5 pm is the official Christmas time in Norway. That is when the Church Bells will “chime the Christmas in” as we say in Norway. I would always open all the windows so that the beautiful sound of the bells would fill the house. This was not always so popular as it is very cold outside in late December in Norway, and the church being just 3 minutes away (perhaps around 300 meters?) the sound from the church bells would be rather loud. Another thing that happens at 5 pm is that the Silver Boys (a Boys’ Choir) have a Christmas concert on TV, directly broadcasted from Oslo Cathedral. I still need to hear this concert in order to feel that yes, Christmas has really arrived.

At 6 pm the guests would arrive. My mother always preferred to host the Christmas party so most of my Childhood Christmases were spent at home. All my cousins, with their parents, and my grandparents would come. For each guest that arrived the space under the tree would grow narrower and narrower until the whole living room floor would just be an ocean of presents. Norwegians are really big on presents! It might not always be the most expensive gifts, but we love to make each other laugh and buy little things like a pair of socks or a chocolate bar or a bottle of wine, and wrap it in small individual presents, just to make the quantity of presents more.

Norwegian Rice Cream Pudding with Strawberry sauce.

My family are not religious so most of the evening revolved around the presents. Us kids would not be able to sit still during the dinner as we were just too excited to start the gift giving. But the adults would of course drag it out as long as they could, with my aunties doing the dishes in the kitchen and my uncles having coffee and cognac in the living room. Before opening of the presents we would have the Rice Cream Pudding my mother had prepared that morning, and hiding inside the Rice Pudding was a blanched almond. The one that found the almond in their pudding would get a small gift, mostly a marzipan pig covered in chocolate. This would always be a fun affair, accusing each other of hiding the almond so that everyone would eat more pudding.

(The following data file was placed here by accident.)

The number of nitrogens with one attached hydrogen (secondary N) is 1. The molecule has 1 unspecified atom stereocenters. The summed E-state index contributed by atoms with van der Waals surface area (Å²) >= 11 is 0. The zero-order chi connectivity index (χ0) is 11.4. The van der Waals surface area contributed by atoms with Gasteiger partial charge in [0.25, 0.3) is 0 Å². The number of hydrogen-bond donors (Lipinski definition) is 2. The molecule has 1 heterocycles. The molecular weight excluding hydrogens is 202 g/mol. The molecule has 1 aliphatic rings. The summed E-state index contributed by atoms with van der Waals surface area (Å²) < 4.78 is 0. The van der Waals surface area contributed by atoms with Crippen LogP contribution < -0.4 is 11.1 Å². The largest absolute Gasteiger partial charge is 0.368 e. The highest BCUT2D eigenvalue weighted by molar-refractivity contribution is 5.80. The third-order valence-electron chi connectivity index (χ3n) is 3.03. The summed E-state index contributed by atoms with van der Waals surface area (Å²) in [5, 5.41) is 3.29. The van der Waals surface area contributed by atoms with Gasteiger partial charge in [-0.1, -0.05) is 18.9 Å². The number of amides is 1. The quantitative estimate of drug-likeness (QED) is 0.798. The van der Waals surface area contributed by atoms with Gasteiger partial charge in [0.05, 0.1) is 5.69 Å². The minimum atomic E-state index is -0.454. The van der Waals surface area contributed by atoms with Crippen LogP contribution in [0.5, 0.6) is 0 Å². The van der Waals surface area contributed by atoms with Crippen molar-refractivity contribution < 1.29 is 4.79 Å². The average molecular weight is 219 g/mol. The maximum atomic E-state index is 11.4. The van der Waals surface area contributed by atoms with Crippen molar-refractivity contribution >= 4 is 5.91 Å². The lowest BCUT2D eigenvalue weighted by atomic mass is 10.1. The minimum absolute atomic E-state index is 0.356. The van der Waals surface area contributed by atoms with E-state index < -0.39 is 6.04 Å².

Marzipan Pig.

When we were really small my uncle would dress up like Santa (Nisse in Norwegian) and give us extra Santa presents (these were different and often smaller than the “real” presents under the tree). We would always be a little scared of Santa, even though we understood quite early on that it was our uncle under the costume.

Me as a little girl in the national costume trying on my new skis.

Then finally the gift giving would start. In my family there would be one who would “announce” the presents, which was normally me, and one assistant who would hand out the present to the right person. I would read the label on the present out loud while everyone paid keen attention. The labels would often be funny or cryptic like “To my dear wife from your devoted husband” (leaving us to guess who was the recipient and who was the giver) or “To my lovely owner from Missy the cat”. Some labels might even have riddles or small verses on. We would always sit and wait for the recipient of the gift to unwrap it, and then he or she would show the content of the gift to everyone. This is why sometimes we would buy each other funny presents, like underpants or a back scratcher or a tiny chocolate wrapped inside a huge box. We would always laugh at the funny gifts together and marvel at the special gifts. My mother would always give me what I had put on the top of my wish list, which had as much to do with my sensible view on economy as her generosity, but it was still thrilling each year to see if she had bought me the “right” gift that year too.

Italian Christmas Cake.

The gift exchange would go on to past midnight and by the time it was over we would all be tired. Still, there was more eating to be done. My mother would bring out the Italian Christmas cake, a soft cake with a Cointreau filling (orange liqueur) covered in hardened chocolate, especially imported from Italy. Then we would pop the French Champagne, and even us kids got to taste a sip. Finally, by 1 am it would all be over and the guests would leave. My brother, my father and I would go to bed, leaving my mother to clean up. Something she actually preferred because after she finished she would put her feet up, have another glass of Champagne and watch the Pope’s Christmas speech directly from the Vatican.

My auntie’s house all decorated for Christmas.

Next day my brother and I woke up to Christmas stockings filled with chocolates, Christmas comics and another little gift. Christmas day was spent playing with our toys and attending another Christmas Party in the evening, often at one of my aunties’ house.